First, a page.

China Central Television is the predominant state television broadcaster in China. Founded in 1958, it serves as one of the chief propaganda arms of the Communist government. In recent years, CCTV’s English-language international news coverage has undergone large-scale expansion partly as a response to Chinese President Hu Jintao’s 2007 call for further development of “soft power”.
State broadcaster CCTV slams anti-Japanese war dramas
A Chinese peasant brutally “karate chops” the enemy in half with one swipe of his “iron palm”.
Out on the battlefield, a Chinese soldier destroys an incoming fighter plane – by tossing a hand grenade into the sky.
In another scenario, a James Dean-lookalike who wears sunglasses, a leather jacket, slicked back hair and rides a motorcycle, portrays a revolutionary warrior during the Sino-Japanese war.
These are some of several bizarre plots featured in China’s huge array of anti-Japanese war dramas – 200 of which were produced in 2012 alone, by some accounts. Over half of the 300 new TV shows approved for production last year featured a revolutionary theme.
But barefaced nationalist propaganda can get stale quickly. State-run CCTV News aired a feature on Wednesday criticising the rise in “crude and shoddily produced” anti-Japanese war dramas, which were neither patriotic, historically accurate nor educational.
“I believe there should be a clear bottom line to these anti-Japanese war dramas, as they should not go as far as to insult the intelligence of audiences,” Ni Jun, associate professor at the Central Academy of Drama’s Cinema and Television Department, told CCTV.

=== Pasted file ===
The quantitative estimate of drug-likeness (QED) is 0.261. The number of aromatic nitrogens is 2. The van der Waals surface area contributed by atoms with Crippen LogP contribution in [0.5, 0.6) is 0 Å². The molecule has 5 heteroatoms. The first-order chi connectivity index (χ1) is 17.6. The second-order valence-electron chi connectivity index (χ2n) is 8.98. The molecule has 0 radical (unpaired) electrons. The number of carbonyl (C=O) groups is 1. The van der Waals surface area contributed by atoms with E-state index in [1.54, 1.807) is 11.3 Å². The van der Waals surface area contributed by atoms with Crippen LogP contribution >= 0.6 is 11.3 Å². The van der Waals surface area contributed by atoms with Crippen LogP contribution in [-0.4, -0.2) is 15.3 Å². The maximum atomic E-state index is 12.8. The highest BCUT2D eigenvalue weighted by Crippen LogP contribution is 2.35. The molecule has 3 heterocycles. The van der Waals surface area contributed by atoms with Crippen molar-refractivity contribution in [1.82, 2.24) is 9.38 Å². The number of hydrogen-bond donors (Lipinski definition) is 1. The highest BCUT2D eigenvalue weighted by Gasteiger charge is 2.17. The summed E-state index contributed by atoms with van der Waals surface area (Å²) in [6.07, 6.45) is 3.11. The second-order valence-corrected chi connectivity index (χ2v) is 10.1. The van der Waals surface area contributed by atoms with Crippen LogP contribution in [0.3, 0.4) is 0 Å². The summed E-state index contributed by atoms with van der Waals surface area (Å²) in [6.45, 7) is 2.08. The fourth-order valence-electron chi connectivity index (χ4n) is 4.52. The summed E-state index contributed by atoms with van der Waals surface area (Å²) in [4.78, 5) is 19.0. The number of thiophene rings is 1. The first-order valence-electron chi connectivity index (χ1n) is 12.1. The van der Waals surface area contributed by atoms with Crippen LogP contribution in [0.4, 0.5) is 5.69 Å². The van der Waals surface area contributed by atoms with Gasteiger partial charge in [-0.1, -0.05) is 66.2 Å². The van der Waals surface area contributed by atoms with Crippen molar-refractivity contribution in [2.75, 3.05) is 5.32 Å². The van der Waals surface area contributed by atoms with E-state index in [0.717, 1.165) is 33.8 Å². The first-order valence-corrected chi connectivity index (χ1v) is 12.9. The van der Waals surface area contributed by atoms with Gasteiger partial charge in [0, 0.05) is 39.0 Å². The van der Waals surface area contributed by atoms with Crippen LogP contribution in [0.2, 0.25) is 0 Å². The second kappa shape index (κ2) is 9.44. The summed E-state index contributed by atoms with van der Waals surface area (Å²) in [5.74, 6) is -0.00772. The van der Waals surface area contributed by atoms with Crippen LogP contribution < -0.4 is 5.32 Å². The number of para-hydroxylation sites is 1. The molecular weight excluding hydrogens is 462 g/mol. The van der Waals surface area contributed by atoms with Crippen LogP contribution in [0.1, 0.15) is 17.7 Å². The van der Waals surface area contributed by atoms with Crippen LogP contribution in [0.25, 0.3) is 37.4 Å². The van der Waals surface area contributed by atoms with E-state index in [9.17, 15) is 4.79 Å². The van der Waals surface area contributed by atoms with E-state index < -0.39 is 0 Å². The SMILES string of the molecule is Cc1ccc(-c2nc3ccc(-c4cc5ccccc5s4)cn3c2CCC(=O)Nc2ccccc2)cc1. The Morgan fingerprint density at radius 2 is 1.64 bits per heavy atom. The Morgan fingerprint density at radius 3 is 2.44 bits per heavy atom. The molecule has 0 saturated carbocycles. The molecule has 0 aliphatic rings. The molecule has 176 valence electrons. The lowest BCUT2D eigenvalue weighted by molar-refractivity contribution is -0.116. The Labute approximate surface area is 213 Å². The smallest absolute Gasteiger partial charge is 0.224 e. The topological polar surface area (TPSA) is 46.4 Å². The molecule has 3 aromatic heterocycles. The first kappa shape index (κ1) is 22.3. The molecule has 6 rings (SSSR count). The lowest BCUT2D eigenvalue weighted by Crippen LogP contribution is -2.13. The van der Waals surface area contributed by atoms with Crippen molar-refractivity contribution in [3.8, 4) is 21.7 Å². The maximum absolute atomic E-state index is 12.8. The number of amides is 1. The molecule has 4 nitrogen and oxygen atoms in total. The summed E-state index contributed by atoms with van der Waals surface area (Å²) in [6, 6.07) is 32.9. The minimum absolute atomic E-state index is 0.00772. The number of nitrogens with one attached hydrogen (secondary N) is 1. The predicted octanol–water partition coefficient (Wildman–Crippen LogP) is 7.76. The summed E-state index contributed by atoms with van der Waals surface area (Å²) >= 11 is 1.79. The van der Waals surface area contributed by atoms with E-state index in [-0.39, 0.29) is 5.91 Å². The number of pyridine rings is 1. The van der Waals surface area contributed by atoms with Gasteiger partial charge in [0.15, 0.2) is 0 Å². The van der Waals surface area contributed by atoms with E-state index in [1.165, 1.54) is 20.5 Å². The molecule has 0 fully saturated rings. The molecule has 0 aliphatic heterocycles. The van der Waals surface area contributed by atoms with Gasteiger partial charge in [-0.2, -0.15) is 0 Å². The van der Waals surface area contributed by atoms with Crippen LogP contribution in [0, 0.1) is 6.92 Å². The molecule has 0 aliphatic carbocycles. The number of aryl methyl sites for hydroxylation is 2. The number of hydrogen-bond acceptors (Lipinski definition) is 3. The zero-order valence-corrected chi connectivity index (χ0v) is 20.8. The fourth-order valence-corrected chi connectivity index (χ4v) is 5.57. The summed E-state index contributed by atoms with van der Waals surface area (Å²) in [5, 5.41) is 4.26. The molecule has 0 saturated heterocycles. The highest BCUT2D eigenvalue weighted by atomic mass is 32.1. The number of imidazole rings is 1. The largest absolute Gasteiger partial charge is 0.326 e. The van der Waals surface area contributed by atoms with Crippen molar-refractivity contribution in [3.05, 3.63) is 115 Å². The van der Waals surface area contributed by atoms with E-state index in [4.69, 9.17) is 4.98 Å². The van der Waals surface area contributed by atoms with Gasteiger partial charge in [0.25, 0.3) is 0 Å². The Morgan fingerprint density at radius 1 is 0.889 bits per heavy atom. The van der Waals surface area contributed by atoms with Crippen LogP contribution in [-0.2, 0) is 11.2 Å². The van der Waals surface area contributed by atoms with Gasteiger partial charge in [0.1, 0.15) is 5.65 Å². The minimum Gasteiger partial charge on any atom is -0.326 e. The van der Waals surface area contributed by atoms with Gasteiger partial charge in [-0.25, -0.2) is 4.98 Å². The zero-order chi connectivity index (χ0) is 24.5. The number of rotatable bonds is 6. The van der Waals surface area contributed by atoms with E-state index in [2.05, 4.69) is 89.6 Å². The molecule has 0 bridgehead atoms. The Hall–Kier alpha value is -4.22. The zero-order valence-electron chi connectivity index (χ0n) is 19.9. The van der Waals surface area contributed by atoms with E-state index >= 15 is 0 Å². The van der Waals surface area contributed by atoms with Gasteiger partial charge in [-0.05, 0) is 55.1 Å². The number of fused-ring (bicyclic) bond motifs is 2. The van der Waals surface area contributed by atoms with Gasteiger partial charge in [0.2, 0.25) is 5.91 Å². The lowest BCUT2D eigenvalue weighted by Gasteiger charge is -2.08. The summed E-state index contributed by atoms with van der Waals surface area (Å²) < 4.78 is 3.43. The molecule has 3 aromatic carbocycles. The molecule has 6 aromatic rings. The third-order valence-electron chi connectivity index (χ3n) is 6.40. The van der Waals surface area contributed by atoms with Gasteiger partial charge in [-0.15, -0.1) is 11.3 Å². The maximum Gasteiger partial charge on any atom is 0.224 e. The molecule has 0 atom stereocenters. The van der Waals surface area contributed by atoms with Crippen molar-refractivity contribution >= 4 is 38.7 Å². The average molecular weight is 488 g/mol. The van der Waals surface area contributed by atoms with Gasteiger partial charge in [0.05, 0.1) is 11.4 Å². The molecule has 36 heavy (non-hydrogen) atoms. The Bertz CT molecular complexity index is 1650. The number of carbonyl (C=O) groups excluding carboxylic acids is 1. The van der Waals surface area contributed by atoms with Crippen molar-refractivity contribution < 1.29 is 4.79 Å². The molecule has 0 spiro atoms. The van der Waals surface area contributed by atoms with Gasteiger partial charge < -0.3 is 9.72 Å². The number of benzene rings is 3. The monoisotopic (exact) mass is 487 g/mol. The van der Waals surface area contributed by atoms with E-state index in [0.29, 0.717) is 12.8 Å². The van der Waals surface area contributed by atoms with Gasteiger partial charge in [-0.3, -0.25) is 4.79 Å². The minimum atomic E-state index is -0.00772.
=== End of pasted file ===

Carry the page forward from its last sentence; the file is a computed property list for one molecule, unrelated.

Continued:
“The history of the Sino-Japanese war was one of great tragedy and aggression. It is worth remembering as an important piece of history, not something to be spoofed”.
Anti-Japanese films and TV dramas have been on the rise in China, in part due to the territorial row over the Diaoyu Islands, but also because the genre itself has always been popular.
Ni said producers heavily exploit the anti-Japanese and revolutionary themes because they are deemed “politically safe” and tend to draw high ratings.
But an increasingly media savvy public has become more critical of the ludicrous plots of TV dramas’. The industry is beginning to respond accordingly.
Shi Zhongpeng, a 23-year-old actor who started off his career in costume dramas, told CCTV he had spent most of the last few years playing Japanese soldiers in more than 30 anti-Japanese dramas.
At Hengdian World Studios in Zhejiang, said to be the world’s largest film studio, more than 60 per cent of the 30,000 film extras working on site each year have played a Japanese soldier in such dramas, the CCTV segment pointed out.
Award-winning actor Chen Daoming criticised the mainland's anti-Japanese war dramas last month for being “entertainment-oriented” content which distorted history and misled young people.
After online complaints flooded in ahead of a debut broadcast on Sichuan, Guizhou and Henan primetime television last month, a scene from an anti-Japanese TV series Ready to Fly was nearly cut after being criticised by many as unrealistic and “ridiculous”.
The scene portrayed an attractive Chinese heroine with martial arts training who uses only a bow and arrow to successfully fend off a group of Japanese troops trying to rape her.